CALIFORNIA COURT DECLARES A MISTRIAL IN TALC POWDER CASE
September 25, 2018
On September 24, 2018, a California state court declared a mistrial in Weirick v. Johnson & Johnson after the jury advised it was “hopelessly” deadlocked. Presided over by The Honorable Margaret Oldendorf of the Superior Court of Los Angeles County, the trial involved claims that Johnson & Johnson sold talc-powder products that contained asbestos, and that the plaintiff’s use of those products caused her to develop mesothelioma. The trial lasted nearly five weeks, and focused heavily on the science underpinning the testing performed by each side’s experts, as well as whether “trace” amounts of potential contamination could cause a user to develop mesothelioma.
Plaintiff was represented at trial by Jay Stuemke of Simon Greenstone, who called Dr. William Longo (microscopy), Dr. David Jablons (pulmonary medicine), Dr. John Maddox (pathology), Dr. Steven Compton (microscopy), and Dr. Arnold Brody (asbestos medicine) as experts. Johnson & Johnson, represented by Chris Vejnoska of Orrick, Herrington & Sutcliffe, countered with testimony from Dr. Matthew Sanchez (microscopy), Dr. Richard Attanoos (pathology), Brooke Mossman (asbestos medicine), Jennifer Sahmel (Industrial Hygiene), and Dr. David Weill (pulmonary medicine). While plaintiff argued minimal levels of asbestos exposure can cause mesothelioma, and that current and historical testing demonstrated the presence of quantities of asbestos sufficient to cause disease in the products at issue, Johnson & Johnson maintained plaintiff’s cancer was idiopathic, and that plaintiff’s experts were mistaken about the content of its products.
Eight of the twelve jurors reportedly favored awarding the plaintiff damages—one short of the nine votes California requires. Speaking to reporters after being dismissed, some of the jurors who voted for the plaintiff appeared to have accepted plaintiff’s counsel’s arguments that J&J should be penalized for not doing more to address a potential risk, even if the science did not conclusively establish the existence of a risk:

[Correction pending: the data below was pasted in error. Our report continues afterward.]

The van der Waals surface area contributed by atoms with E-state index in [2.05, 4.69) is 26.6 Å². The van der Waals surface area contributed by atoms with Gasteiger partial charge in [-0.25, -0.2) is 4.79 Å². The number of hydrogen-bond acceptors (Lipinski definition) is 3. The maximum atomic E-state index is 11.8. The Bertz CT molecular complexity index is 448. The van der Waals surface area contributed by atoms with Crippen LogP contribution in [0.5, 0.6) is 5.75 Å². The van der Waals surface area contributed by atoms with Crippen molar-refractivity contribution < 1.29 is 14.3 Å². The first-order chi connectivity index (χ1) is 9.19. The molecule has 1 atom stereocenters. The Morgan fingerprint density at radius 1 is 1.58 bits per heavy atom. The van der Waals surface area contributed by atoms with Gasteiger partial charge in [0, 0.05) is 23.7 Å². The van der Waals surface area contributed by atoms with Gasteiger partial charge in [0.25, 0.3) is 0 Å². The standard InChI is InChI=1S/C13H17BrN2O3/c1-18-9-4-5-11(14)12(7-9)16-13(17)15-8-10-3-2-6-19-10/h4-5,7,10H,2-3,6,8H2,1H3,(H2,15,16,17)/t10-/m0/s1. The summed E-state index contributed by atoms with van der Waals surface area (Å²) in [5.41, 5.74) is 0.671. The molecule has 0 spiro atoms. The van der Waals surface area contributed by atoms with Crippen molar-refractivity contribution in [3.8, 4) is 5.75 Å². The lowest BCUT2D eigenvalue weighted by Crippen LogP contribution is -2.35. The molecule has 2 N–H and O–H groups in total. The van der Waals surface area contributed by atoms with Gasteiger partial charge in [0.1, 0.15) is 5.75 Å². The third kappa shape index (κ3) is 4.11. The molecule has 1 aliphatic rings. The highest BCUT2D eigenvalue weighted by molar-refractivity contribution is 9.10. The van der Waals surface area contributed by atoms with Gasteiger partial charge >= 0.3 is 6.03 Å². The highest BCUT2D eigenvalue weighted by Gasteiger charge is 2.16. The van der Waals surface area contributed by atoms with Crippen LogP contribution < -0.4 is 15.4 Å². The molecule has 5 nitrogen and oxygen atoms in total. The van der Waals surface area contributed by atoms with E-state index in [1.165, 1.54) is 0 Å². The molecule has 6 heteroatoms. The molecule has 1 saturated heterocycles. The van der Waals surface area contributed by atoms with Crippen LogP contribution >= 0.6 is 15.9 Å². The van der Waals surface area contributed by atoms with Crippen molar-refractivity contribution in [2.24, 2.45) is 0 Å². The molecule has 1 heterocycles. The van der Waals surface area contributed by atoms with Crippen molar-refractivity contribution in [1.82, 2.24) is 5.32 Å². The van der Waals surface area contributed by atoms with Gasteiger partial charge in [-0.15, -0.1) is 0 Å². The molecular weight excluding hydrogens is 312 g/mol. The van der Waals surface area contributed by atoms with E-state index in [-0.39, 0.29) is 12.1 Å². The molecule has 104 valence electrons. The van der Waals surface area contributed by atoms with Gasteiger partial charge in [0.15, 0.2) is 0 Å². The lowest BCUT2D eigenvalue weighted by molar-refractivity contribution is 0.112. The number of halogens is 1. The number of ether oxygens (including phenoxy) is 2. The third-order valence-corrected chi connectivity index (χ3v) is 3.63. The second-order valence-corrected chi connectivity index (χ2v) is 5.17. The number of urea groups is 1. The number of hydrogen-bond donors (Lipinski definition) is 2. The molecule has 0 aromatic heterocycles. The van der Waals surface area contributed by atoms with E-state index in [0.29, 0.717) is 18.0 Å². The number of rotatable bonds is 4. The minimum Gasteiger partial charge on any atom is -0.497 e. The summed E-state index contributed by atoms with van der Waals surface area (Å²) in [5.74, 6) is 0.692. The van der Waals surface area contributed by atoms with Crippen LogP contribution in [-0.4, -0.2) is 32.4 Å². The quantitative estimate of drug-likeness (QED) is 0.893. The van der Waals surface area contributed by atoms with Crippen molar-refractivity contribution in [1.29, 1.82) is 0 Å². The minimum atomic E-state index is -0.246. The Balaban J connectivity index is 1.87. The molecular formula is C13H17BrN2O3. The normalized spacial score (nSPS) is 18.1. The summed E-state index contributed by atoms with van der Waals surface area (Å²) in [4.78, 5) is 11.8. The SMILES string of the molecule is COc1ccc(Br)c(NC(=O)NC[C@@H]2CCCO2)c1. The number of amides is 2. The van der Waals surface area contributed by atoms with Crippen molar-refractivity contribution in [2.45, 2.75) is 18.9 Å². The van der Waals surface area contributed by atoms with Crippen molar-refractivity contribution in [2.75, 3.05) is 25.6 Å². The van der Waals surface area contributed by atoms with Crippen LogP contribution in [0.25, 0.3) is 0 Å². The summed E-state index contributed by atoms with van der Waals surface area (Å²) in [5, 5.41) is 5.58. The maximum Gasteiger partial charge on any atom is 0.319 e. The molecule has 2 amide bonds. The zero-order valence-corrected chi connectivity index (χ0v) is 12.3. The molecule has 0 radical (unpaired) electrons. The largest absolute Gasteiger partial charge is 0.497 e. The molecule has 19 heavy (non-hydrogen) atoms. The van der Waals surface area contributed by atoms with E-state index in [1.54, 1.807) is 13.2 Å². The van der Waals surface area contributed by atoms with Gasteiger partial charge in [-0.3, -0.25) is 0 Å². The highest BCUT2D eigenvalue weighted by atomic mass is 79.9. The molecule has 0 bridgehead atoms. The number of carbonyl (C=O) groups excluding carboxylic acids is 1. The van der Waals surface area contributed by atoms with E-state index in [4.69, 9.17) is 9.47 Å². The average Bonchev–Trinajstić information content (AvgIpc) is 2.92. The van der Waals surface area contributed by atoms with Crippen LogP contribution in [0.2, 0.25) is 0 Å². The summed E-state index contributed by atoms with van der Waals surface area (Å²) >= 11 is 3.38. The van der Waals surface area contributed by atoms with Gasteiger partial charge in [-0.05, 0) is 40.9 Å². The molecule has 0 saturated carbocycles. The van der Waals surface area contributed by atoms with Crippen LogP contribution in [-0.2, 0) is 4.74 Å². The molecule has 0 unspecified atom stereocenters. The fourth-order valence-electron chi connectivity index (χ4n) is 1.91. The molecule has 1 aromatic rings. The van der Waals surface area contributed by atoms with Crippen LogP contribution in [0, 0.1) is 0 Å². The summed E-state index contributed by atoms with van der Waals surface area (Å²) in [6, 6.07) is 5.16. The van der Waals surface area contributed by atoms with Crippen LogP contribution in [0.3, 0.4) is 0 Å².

George Chen, a 30-year old computer analyst and one of the eight who favored a plaintiff verdict, said he was “a little frustrated” and “really wanted to push this through.” He said the four members who voted for the defense seemed to have” the mindset of … business people” concerning what a responsible company should do.
Even if there were mere traces of asbestos, J&J should have provided warnings, Chen said, because “people have a right to know.” Moreover, he noted, J&J for decades has offered a baby powder made with corn starch, and could have retired the talc version to eliminate any risk.
That some jurors may have given the science little weight is further supported by another juror’s comment that a few of his or her peers did not believe the expert testimony being presented by one side or the other.
Meanwhile, comments from a juror who sided with the defense suggested the defense’s explanation of the science resonated with her, leading her to conclude the plaintiff failed to prove her case:
Amy Avila, 42, one of the jurors who sided with the defense, described the split as between ”the thinkers against the feelers,” and said she wasn’t persuaded that Weirick’s cancer stemmed from exposure to contaminated powder.
The Weirick matter will be rescheduled for trial, potentially joining two other talc trials presently underway (one in California, the other in New Jersey). As of July 1, 2018, Johnson & Johnson reportedly is facing 10,600 lawsuits brought by people who allege they developed cancer as a result of using Johnson & Johnson’s talc-powder products.
This Mass Tort Alert is intended to keep readers current on matters affecting talc litigation issues, and is not intended to be legal advice. Eckert Seamans’ attorneys regularly provide in-person and online training and education to clients in multiple industries. If you have any questions about this alert or might be interested in discussing this subject matter further, please contact Kevin Young at (617) 372-6835 (email@example.com), David Katzenstein at (973) 855-4715 (firstname.lastname@example.org), Eli Granek at (215) 851-8421 (email@example.com), or any other attorney with whom you have been working.
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